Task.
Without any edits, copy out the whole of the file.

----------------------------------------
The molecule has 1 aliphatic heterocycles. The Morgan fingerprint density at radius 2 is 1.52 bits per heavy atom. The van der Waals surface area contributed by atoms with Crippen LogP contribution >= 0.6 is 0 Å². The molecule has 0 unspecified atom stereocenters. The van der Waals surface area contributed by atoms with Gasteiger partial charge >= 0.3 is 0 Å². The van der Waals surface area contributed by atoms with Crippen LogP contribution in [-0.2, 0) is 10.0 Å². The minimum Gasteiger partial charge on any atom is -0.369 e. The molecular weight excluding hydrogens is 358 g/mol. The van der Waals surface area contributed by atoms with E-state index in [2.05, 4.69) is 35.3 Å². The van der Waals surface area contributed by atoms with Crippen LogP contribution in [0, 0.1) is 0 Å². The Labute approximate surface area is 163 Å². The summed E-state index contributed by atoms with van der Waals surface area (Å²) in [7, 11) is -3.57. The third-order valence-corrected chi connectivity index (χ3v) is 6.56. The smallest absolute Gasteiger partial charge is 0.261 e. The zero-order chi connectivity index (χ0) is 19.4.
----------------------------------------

The molecule has 1 aliphatic heterocycles. The Morgan fingerprint density at radius 2 is 1.52 bits per heavy atom. The van der Waals surface area contributed by atoms with Crippen LogP contribution >= 0.6 is 0 Å². The molecule has 0 unspecified atom stereocenters. The van der Waals surface area contributed by atoms with Gasteiger partial charge >= 0.3 is 0 Å². The van der Waals surface area contributed by atoms with Crippen LogP contribution in [-0.2, 0) is 10.0 Å². The minimum Gasteiger partial charge on any atom is -0.369 e. The molecular weight excluding hydrogens is 358 g/mol. The van der Waals surface area contributed by atoms with E-state index in [2.05, 4.69) is 35.3 Å². The van der Waals surface area contributed by atoms with Crippen LogP contribution in [0, 0.1) is 0 Å². The Labute approximate surface area is 163 Å². The summed E-state index contributed by atoms with van der Waals surface area (Å²) in [7, 11) is -3.57. The third-order valence-corrected chi connectivity index (χ3v) is 6.56. The smallest absolute Gasteiger partial charge is 0.261 e. The zero-order chi connectivity index (χ0) is 19.4.